Of course, a great power like the turtle hat also comes with great responsibility, and Johnson makes it clear that ownership is a commitment.

"You cannot take yourself too seriously with a turtle on your head,"he explained in his official campaign disclaimer. "If you are easily offended or do not have a good sense of humor, please do not get a hat for yourself, get it for someone you want to give a hard time and have a good laugh with!"

And, yes, he even expanded on these rules by stipulating the Terms and Conditions of wearing a turtle hat on his website, such as "You must slow down when wearing this hat... Turtles never run over anyone."

Lynn Johnson blends into the woods when he goes out walking in his turtle hat.

Yes, the turtle hat is a little corny. But it's Johnson's genuine sincerity that makes his story so endearing.

It's hard enough to watch the turtle hat campaign video without feeling a big, goofy smile alight across your face. So imagine the positive effect it would have to see a turtle hat in real life. Thanks to Johnson, that kind of wholesome happiness is spreading. Slow and steady might win the race — but sometimes silliness makes it worth running in the first place.

You can check out Johnson's charming campaign video below and buy your own turtle hat as well, if you still need some help coming out of your shell.

I recently called a random 27-year-old Swedish dude. Let me explain.

In yet another successful attempt to cement their role as the coolest freakin' country in the world, Sweden created a phone number for the entire country.


Image via Svenska Turistföreningen/YouTube.

That's right, a phone number for the entire country. Call it, and you'll get connected to "a random Swede" with whom you can talk about anything: IKEA, meatballs, gummy fish ... seriously, anything.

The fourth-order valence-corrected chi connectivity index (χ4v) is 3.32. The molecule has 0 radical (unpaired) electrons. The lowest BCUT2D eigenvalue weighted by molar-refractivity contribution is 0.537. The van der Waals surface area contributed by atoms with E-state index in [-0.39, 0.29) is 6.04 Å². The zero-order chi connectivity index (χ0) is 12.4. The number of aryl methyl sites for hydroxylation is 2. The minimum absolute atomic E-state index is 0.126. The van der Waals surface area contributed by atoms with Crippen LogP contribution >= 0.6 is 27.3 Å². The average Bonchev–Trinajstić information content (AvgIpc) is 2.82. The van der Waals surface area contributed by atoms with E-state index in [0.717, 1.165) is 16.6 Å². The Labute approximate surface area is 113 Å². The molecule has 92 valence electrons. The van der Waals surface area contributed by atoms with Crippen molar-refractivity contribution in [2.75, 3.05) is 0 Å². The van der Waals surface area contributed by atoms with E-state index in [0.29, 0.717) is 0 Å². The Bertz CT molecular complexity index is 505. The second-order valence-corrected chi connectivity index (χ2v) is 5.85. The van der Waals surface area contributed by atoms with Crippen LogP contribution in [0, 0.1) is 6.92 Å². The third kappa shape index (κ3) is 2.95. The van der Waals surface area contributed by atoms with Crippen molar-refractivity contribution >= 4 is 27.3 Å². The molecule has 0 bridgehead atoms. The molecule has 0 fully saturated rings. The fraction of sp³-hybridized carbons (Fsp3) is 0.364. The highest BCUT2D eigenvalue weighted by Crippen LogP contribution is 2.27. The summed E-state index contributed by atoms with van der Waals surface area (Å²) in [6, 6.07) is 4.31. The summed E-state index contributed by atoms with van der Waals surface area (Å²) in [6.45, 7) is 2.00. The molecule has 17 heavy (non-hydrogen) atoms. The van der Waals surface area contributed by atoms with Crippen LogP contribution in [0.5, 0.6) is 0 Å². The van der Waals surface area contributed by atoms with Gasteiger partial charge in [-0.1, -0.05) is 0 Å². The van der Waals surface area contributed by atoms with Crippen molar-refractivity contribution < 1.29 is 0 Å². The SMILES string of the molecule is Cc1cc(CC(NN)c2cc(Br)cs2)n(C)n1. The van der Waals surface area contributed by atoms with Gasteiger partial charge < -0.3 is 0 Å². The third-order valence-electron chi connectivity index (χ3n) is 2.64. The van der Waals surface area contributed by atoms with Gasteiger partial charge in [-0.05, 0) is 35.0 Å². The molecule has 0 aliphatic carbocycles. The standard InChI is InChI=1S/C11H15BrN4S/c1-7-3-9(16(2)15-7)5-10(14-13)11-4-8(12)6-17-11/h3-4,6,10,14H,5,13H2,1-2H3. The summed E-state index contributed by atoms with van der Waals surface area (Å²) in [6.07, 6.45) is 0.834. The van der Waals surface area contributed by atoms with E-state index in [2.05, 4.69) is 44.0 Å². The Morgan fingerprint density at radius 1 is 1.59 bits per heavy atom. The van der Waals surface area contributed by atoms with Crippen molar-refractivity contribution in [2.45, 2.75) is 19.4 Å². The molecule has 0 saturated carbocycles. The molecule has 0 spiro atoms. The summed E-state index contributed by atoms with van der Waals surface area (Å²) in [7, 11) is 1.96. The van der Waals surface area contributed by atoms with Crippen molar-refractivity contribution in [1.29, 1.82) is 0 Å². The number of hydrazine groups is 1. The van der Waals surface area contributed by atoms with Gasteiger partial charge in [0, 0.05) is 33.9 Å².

It was created by the Swedish Tourist Association to help spread information about the general awesomeness of Sweden and its people, much like they did back in 2011, when they handed off Sweden's official Twitter account to be managed by ordinary citizens.

So I called the number, and I got connected to a guy named Rasmus*.

I'm a 24-year-old from New York City. He's a 27-year-old from Gothenburg, Sweden. And we had a surprising amount in common.

We exchanged names and tentative hellos, and I asked Rasmus a question that, in America, I would ask just about anyone within five minutes of meeting them.

"What do you do?"

"I'm just a Swedish guy," he said, and asked what I meant by the question. I felt pretty silly.

You see, in the unfortunately limited amount of time I've spent in other countries, I've noticed that "What do you do?" as in "What do you do for work?" is a question that hardly ever comes up. In America, it's a standardized bit of small talk that tends to carry an identity-defining amount of weight. In Sweden, Rasmus told me, it's irrelevant.

Gothenburg, Sweden. Not to be confused with Gothenburg, Nebraska, which is also lovely. Photo by Mike Cooper/Allsport/Getty Images.

"In a way, it's like 'How cool are you?'" he explained. "'Should I really talk to you or not?' 'Are you worth my time?' but when I meet new people I'm more like ... 'Who are you? What do you like? What are your interests?'"

Rasmus told me he doesn't even know what some of his friends do for work.

"To be honest, I'm not even really that interested. I don't really define myself by my work," he said.

That cultural difference aside, we decided to discuss our weekend plans.